• When living in a semi-major metropolitan area (1.2M people), I was miserable, hated my commute, trusted few strangers, etc. Moved to Montana, city of ~65K, where almost without fail I have been met with kindness, honesty, good cheer. It's almost like a Twilight Zone experience. There really is something special & different about this place -- due to the sparse population, the incredible scenery, the unique history, the climate, whatever -- it's wonderful.
  • When I lived in TX, it was considered way more appropriate to shoot the breeze with people you didn't know... cashiers, sales people, people you met in the elevator. After I moved up north, I learned pretty quickly that people are freaked out by that. When you try to talk to them, they just look at you funny.
  • Living in a specific area of London which isn't on the underground network, I've developed a much more relaxed sense of time. We're served by trains whish are less frequent than the tube; even if you miss a train, you know that buses won't get you onto the tube network any faster. So I've become utterly indifferent to time periods any less than 15 minutes. I don't rush to get places if I'm 15 minutes late; I'm not displeased with friends who keep me waiting. Living in a place where rushing simply isn't an option leaves you with a wonderfully relaxed attitude towards not rushing - and it's one that I take with me even to the parts of the city where rushing is the order of the day.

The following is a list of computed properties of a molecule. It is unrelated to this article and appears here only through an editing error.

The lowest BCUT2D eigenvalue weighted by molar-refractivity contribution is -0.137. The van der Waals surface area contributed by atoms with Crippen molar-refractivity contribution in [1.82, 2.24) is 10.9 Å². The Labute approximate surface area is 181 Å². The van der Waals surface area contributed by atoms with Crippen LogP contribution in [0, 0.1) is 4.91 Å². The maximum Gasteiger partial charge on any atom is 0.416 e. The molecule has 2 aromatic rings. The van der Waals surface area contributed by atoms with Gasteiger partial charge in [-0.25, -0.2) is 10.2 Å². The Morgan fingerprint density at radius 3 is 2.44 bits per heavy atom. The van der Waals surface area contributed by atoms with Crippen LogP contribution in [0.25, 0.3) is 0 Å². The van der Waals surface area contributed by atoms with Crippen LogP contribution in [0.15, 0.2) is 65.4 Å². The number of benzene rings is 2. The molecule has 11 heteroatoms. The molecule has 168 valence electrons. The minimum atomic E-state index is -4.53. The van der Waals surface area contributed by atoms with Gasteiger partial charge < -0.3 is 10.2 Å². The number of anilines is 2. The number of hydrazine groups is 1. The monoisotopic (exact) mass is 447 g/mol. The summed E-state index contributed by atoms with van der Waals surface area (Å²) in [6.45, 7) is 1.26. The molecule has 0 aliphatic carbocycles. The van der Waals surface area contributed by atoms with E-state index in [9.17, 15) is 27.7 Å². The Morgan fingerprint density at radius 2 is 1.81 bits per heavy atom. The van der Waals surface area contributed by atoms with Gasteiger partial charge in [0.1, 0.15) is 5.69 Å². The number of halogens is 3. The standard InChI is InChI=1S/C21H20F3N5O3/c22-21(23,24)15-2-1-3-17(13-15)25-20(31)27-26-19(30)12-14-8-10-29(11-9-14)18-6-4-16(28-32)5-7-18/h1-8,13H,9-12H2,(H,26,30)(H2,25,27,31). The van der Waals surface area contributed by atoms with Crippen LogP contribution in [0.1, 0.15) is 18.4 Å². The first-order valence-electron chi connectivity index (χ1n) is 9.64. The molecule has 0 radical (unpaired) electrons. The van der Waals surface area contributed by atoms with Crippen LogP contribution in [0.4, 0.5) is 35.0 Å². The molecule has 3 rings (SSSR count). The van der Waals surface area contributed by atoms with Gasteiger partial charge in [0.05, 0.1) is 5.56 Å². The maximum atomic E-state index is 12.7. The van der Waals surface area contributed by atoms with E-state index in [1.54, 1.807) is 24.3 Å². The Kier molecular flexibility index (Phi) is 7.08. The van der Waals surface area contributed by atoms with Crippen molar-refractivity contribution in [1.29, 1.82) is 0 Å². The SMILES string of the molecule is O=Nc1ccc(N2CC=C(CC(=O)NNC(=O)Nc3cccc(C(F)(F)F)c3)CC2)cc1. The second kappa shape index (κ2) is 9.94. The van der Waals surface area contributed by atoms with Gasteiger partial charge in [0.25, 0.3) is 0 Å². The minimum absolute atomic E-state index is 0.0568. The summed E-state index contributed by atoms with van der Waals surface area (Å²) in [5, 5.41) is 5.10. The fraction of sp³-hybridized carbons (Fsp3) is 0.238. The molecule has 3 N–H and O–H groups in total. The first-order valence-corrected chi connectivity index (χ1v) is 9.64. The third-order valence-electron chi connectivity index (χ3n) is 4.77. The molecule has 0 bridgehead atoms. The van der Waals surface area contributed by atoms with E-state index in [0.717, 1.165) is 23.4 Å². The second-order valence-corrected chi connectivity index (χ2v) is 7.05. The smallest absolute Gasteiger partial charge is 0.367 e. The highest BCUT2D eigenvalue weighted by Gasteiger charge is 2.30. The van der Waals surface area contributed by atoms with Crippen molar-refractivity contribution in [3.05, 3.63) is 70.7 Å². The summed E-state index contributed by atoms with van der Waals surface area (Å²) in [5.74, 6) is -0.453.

• Ditto what meridithea said after moving from Texas to New Jersey. Nodding and smiling is the upper limit of human contact with most people. It's lonely. My driving instincts are all wrong, too. I expect a sustained honk to be a warning of an emergency, and freeze when someone lays on hard. Here that seems to mean "#%$^ you! Get out of my way!" Fortunately, another thing about living in the metro NYC part of Jersey (Jersey City) is that I walk a lot more and drive a lot less. I am a skinnier monkey now.
  • When I moved to Oklahoma from California I had a hard time remembering to chat about the weather, and how the kids are doing, and "Oh! You hunt squirrels with bow and arrow? That must be a challenge." before getting to the business part of a phone call. I must have seemed pretty rude and abrupt to those folks. And, ah, NJ drivers. Actually, they teach them to honk as a warning (in case you didn't see them, I guess) when doing driver's training. It is disconcerting when you've come from a place where the occasional use of the horn is pretty much reserved for telling people off.